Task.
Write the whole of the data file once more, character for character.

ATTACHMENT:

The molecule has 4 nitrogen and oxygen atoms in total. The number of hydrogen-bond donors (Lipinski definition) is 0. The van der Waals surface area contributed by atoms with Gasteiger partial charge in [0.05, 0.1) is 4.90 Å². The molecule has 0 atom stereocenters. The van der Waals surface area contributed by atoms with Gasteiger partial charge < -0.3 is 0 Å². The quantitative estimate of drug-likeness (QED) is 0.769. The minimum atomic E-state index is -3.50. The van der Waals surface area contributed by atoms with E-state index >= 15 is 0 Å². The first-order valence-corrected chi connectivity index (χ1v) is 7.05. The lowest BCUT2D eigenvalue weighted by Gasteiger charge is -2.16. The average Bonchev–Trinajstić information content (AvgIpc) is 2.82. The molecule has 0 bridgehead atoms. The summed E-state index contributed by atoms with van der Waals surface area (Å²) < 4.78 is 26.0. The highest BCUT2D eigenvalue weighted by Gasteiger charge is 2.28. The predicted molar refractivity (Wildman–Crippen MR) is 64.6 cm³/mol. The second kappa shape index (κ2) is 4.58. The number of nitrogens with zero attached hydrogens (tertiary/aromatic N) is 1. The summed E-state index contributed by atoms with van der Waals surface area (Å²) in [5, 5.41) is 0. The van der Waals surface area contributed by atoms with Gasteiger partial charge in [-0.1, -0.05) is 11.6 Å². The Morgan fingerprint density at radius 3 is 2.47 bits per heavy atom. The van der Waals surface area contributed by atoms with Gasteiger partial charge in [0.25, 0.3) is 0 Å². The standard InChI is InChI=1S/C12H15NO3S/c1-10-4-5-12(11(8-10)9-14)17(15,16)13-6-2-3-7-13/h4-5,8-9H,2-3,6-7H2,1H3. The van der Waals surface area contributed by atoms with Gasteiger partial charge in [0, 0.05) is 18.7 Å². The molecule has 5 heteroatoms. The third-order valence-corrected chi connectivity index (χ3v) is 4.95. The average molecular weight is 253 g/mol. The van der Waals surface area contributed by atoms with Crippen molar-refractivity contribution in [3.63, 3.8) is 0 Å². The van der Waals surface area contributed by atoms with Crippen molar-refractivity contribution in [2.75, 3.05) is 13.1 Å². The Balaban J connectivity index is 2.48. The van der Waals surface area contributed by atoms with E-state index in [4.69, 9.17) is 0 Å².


The molecule has 4 nitrogen and oxygen atoms in total. The number of hydrogen-bond donors (Lipinski definition) is 0. The van der Waals surface area contributed by atoms with Gasteiger partial charge in [0.05, 0.1) is 4.90 Å². The molecule has 0 atom stereocenters. The van der Waals surface area contributed by atoms with Gasteiger partial charge < -0.3 is 0 Å². The quantitative estimate of drug-likeness (QED) is 0.769. The minimum atomic E-state index is -3.50. The van der Waals surface area contributed by atoms with E-state index >= 15 is 0 Å². The first-order valence-corrected chi connectivity index (χ1v) is 7.05. The lowest BCUT2D eigenvalue weighted by Gasteiger charge is -2.16. The average Bonchev–Trinajstić information content (AvgIpc) is 2.82. The molecule has 0 bridgehead atoms. The summed E-state index contributed by atoms with van der Waals surface area (Å²) < 4.78 is 26.0. The highest BCUT2D eigenvalue weighted by Gasteiger charge is 2.28. The predicted molar refractivity (Wildman–Crippen MR) is 64.6 cm³/mol. The second kappa shape index (κ2) is 4.58. The number of nitrogens with zero attached hydrogens (tertiary/aromatic N) is 1. The summed E-state index contributed by atoms with van der Waals surface area (Å²) in [5, 5.41) is 0. The van der Waals surface area contributed by atoms with Gasteiger partial charge in [-0.1, -0.05) is 11.6 Å². The Morgan fingerprint density at radius 3 is 2.47 bits per heavy atom. The van der Waals surface area contributed by atoms with Gasteiger partial charge in [0.25, 0.3) is 0 Å². The standard InChI is InChI=1S/C12H15NO3S/c1-10-4-5-12(11(8-10)9-14)17(15,16)13-6-2-3-7-13/h4-5,8-9H,2-3,6-7H2,1H3. The van der Waals surface area contributed by atoms with Gasteiger partial charge in [0, 0.05) is 18.7 Å². The molecule has 5 heteroatoms. The third-order valence-corrected chi connectivity index (χ3v) is 4.95. The average molecular weight is 253 g/mol. The van der Waals surface area contributed by atoms with Crippen molar-refractivity contribution in [3.63, 3.8) is 0 Å². The van der Waals surface area contributed by atoms with Crippen molar-refractivity contribution in [2.75, 3.05) is 13.1 Å². The Balaban J connectivity index is 2.48. The van der Waals surface area contributed by atoms with E-state index in [4.69, 9.17) is 0 Å².